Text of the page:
1. How do we know what is right and wrong?
  1. What is the meaning of human history?

On page 19, Sire offers some other ideas that expand upon this list:
Within various basic world views other issues often arise. For example: Who is in charge of this world – God or humans or no one at all? Are we as human beings determined or free? Are we alone the maker of values? Is God really good? Is God personal or impersonal? Or does he exist at all? . . .

The fact is that we cannot avoid assuming some answers to such questions. We will adopt either one stance or another; refusing to adopt an explicit world view will turn out itself to be a world view or at least a philosophic position. In short, we are caught. So long as we live, we will live either the examined or the unexamined life. It is the assumption of this book that the examined life is better.

So for those who have emerged from any ideology, system of thought or belief or cultic version of Christianity itself, these very questions demand to be answered. That can prove to be painful; so many people shrink back from this task in avoidance. As I heard Don Veinot say HERE, “The plain things are the main things.” Because aberrant Christianity refocuses on matters that are not the main things and are hence not so plain, even the reading the Bible, the source of our healing, can be a terrifying process. Getting back to a place of safety and trust, coming out of the Post Traumatic Stress Disorder, involves answering questions about worldview. In that sense, cultic Christianity becomes a very effective weapon, making every source of healing for the Christian a source of pain while challenging one’s trust in the basics: trusting the body of Christ, trusting the Word of God, trusting one’s own ability to put both into perspective, and making one’s worldview truly one’s own. Cultic Christianity becomes the perfect weapon against intimacy with God, the Body of Christ and one’s confidence in self, alienating a person from health.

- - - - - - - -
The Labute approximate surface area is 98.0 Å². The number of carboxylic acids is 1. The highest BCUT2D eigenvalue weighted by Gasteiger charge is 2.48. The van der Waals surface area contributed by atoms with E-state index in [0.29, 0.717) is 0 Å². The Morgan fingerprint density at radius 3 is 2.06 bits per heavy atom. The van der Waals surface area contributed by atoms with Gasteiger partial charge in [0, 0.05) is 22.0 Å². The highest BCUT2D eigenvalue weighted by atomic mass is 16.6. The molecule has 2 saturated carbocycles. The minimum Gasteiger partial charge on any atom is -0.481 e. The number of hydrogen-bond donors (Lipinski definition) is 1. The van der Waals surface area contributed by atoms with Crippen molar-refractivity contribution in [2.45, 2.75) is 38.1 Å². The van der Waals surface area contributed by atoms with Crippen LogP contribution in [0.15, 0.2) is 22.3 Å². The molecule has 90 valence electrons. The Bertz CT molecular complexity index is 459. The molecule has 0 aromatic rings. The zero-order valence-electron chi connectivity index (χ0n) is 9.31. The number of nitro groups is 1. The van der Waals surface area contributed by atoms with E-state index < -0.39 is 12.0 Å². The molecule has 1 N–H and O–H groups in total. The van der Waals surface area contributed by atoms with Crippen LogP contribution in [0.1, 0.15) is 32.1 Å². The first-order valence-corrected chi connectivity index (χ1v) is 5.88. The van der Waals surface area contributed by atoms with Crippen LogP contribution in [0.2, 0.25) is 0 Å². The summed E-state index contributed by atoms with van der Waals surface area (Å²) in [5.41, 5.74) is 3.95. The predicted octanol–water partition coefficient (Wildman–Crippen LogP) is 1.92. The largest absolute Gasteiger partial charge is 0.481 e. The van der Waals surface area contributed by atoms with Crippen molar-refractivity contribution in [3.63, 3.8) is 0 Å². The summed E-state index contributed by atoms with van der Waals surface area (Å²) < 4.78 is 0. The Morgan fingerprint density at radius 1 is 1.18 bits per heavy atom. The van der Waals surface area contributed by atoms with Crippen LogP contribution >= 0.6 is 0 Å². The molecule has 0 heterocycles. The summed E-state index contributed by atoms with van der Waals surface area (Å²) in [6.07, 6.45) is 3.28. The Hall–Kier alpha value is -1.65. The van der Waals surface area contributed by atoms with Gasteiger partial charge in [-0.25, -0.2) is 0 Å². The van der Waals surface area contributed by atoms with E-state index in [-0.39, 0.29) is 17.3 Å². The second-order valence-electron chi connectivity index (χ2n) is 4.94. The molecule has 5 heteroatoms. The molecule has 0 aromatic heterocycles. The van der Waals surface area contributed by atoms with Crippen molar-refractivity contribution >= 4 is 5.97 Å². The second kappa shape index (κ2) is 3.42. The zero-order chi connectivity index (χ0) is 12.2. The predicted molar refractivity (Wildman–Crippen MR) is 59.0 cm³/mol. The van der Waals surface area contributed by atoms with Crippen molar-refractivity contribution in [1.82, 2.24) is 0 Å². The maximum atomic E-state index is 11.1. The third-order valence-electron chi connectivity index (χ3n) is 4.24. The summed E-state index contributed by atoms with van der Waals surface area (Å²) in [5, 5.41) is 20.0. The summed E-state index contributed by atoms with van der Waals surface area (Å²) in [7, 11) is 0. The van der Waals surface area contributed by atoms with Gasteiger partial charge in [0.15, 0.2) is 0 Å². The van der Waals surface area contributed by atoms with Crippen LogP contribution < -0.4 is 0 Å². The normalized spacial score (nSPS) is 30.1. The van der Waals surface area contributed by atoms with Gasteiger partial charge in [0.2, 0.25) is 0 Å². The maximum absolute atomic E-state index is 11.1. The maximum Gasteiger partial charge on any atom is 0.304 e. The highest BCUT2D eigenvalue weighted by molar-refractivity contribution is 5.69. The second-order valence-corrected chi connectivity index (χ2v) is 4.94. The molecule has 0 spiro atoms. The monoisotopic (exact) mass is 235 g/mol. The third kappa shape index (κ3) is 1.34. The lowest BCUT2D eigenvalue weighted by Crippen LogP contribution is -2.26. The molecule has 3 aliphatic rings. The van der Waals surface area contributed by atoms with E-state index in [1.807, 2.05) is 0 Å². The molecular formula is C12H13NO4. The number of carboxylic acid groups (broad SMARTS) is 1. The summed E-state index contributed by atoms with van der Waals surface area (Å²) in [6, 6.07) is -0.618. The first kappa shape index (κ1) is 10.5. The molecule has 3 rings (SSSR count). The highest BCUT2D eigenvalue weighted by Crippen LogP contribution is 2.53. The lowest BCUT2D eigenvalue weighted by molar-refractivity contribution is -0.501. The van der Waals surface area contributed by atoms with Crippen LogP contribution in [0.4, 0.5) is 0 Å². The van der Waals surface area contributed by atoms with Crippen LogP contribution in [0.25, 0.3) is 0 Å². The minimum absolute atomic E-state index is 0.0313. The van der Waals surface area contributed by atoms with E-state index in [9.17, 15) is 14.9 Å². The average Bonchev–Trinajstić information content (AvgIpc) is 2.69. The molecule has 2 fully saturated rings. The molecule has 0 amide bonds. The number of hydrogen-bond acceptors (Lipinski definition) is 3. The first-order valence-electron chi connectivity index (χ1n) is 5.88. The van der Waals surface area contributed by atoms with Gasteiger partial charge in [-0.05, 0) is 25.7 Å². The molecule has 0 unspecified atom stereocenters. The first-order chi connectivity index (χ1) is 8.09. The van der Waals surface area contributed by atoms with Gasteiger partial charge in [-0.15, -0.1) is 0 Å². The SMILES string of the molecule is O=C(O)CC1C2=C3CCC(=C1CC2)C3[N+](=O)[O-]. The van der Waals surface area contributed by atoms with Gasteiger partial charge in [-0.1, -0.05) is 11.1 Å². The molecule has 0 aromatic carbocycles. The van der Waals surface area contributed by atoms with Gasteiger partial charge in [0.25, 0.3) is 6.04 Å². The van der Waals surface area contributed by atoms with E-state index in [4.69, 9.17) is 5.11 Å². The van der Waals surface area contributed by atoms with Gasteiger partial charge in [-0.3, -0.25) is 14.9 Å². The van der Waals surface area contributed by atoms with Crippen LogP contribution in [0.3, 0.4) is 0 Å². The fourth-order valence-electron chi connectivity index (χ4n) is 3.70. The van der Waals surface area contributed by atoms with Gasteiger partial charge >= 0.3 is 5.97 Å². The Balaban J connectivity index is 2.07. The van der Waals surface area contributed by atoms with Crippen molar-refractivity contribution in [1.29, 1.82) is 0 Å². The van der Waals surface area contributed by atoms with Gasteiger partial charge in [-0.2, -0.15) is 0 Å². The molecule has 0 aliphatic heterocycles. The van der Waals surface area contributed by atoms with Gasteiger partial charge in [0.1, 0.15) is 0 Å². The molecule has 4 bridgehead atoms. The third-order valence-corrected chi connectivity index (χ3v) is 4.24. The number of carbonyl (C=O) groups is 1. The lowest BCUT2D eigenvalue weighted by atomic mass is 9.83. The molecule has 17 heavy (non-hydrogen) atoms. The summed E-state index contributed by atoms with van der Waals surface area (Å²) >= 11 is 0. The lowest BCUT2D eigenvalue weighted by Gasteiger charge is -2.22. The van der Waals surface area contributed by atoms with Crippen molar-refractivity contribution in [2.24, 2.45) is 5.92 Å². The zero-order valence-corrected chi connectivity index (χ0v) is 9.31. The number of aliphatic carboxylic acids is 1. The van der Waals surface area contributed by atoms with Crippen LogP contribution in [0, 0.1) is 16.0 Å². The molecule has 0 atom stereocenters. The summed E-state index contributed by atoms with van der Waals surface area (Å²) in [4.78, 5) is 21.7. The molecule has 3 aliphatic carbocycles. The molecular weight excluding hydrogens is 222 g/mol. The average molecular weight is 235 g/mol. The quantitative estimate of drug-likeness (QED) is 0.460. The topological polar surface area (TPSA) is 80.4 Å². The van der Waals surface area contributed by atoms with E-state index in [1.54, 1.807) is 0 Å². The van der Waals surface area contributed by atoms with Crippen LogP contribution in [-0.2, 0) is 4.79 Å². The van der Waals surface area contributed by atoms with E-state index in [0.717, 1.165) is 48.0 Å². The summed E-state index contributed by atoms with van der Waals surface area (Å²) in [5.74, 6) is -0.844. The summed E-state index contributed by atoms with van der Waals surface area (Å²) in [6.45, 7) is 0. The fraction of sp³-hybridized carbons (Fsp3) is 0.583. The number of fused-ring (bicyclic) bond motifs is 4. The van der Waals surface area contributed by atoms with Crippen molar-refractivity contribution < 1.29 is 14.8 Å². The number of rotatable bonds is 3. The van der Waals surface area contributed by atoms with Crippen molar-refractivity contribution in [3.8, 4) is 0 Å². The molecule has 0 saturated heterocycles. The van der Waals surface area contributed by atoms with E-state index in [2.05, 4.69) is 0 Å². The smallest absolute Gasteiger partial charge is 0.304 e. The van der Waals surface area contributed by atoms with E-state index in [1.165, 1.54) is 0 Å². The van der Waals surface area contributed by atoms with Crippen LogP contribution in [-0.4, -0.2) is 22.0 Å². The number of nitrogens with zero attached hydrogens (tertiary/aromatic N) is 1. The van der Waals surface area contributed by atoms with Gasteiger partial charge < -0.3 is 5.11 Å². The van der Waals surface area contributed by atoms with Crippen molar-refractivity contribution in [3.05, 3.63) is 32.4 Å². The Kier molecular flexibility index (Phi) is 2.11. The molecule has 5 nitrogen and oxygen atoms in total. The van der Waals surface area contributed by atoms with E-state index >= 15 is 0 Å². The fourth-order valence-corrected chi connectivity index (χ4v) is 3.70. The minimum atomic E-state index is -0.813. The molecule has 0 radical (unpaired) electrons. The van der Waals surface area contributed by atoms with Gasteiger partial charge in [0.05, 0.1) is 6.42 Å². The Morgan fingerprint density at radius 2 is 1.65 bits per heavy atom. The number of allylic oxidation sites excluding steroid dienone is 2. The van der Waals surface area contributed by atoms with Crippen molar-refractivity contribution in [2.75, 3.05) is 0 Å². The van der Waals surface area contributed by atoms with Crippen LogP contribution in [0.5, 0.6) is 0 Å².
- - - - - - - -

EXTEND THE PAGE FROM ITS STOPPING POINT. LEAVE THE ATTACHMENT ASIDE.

So, if you find the process of re-examining things difficult, remind yourself that you are well on your way to healing. If you’ve been in any manipulative relationship that asks you to absorb someone else’s legalistic views, re-evaluating that you are and what you believe becomes an intimidating process. If you find that most of your faith was not based upon faith in what the Bible actually says clearly and plainly but rather on someone else’s legalistic interpretation of it, the hard questions of worldview and the religious ones that follow it demand re-evaluation, and they demand your answers rather than your group’s answers. They may turn out to be answers that are “Theistic Existentialist” answers (what Sire names them in his book) where you accommodate God in your life rather than entering into life in Him (as the New Testament admonishes).